1. discontinue granting retroactive waivers of tariff provisions, with a few specified exceptions; and
  2. grant requests for “remedial relief” only when applicants demonstrate that (a) such a request does not violate the filed rate doctrine or rule against retroactive ratemaking, or (b) the requested relief is within FERC’s remedial authority under section 309 of the Federal Power Act (“FPA”) or section 16 of the Natural Gas Act (“NGA”).


Continue Reading FERC Proposes and Seeks Comment on Changes to its Policies on Retroactive Waivers

On May 21, 2020, FERC issued Opinion No. 569-A, which revised the Commission’s methodology for determining whether an established rate of return on equity (“ROE”) is just and reasonable under section 206 of the Federal Power Act (“FPA”). Among other things, Opinion No. 569-A accepts the use of a third financial model for establishing just and reasonable ROE for Transmission Owners (“TOs”)—the “Risk Premium Model” (which was rejected in an earlier opinion)—in addition to the previously accepted two-step discount cash flow (“DCF”) model and capital asset pricing model (“CAPM”). Commissioner Richard Glick dissented in part, arguing that FERC was “once again changing course and revamping [its] ROE methodology” to the detriment of regulatory certainty among TOs and investors. In a related action, FERC contemporaneously issued a Policy Statement clarifying that the newly revised ROE methodology in Opinion No. 569-A applies to natural gas and oil pipelines, with certain exceptions.
Continue Reading FERC Revises Public Utility ROE Methodology; Sets Policy for Natural Gas, Oil Pipelines

On May 1, 2020, the U.S. Department of Energy (“DOE”) issued a Notice of Proposed Rulemaking (“NOPR”) to update its National Environmental Policy Act (“NEPA”) implementing regulations concerning applications to import to, or export from, liquid natural gas (“LNG”) terminals. In particular, DOE has previously determined that the transportation of natural gas by marine vessels normally does not pose the potential for significant environmental impacts, and accordingly, exports of LNG should be considered a “categorical exclusion” from NEPA review.  Comments are due June 1, 2020.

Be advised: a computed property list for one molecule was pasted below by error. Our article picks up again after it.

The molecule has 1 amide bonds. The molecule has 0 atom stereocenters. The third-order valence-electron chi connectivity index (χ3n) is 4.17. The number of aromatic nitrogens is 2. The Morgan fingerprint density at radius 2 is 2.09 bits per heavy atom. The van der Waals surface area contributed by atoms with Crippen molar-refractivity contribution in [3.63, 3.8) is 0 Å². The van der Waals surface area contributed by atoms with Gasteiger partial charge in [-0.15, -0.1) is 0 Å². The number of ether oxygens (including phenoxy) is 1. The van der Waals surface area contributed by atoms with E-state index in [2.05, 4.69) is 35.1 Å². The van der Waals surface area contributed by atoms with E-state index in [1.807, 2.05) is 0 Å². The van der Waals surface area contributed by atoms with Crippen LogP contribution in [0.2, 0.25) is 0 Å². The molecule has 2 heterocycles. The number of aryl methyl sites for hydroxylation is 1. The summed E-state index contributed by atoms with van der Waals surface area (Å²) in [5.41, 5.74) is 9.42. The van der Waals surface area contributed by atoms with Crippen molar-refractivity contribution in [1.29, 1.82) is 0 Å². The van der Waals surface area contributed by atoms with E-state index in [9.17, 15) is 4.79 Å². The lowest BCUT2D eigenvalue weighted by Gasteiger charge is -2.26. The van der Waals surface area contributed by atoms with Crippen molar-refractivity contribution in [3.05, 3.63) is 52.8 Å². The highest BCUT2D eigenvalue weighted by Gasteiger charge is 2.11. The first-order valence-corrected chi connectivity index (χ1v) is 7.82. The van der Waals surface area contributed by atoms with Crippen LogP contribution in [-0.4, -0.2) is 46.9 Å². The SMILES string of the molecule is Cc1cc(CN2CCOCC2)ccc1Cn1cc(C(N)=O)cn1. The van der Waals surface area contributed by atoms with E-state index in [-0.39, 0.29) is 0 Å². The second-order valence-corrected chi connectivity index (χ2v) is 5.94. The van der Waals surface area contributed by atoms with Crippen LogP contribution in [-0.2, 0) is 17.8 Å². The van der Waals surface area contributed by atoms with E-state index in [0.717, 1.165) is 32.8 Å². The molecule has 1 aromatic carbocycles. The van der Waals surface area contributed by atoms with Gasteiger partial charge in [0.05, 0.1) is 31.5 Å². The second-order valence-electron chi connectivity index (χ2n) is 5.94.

Continue Reading DOE Proposes to Limit NEPA Review for LNG Export Applications

On April 30, 2020, FERC granted Tennessee Gas Pipeline Company, L.L.C.’s (“Tennessee Gas”) petition for declaratory order that requested authorization to charge market-based rates for its proposed firm flexible storage (“FS Flex”) service. In reaching its decision, FERC reviewed whether Tennessee Gas held significant market power in the relevant product and geographic markets where the FS Flex service was to be offered, with the geographic market including east Texas, Louisiana, Mississippi, and Alabama (“Gulf Coast Production Area”). FERC found that Tennessee Gas’s small market share and market concentration in the relevant markets adequately demonstrated that Tennessee Gas lacked market power and that there were no other factors indicating that Tennessee Gas would be able to exercise market power when providing the FS Flex service.
Continue Reading FERC Grants Tennessee Gas Market-Based Rate Authority for Proposed FS Flex Service

On April 10, 2020, the United States Court of Appeals for the District of Columbia Circuit (“D.C. Circuit”) granted Gulf South Pipeline Company, LP’s (“Gulf South”) petition for review in part, finding that FERC’s rejection of Gulf South’s proposed “incremental plus rates” for the Westlake Expansion Project, an expansion within the Lake Charles Zone, was arbitrary and capricious. In doing so, the D.C. Circuit found that FERC could easily distinguish between which customers are using the new facilities and which customers were using the gas pipeline’s existing facilities. The D.C. Circuit denied Gulf South’s petition for review on issues related to FERC’s denial of Gulf South’s proposed initial rate of return and depreciation rate for the Project, upholding FERC’s use of Gulf South’s last approved rate of return and depreciation rate.
Continue Reading D.C. Circuit Reverses FERC’s Rejection of “Incremental Plus” Rates for Gas Pipeline Expansion Project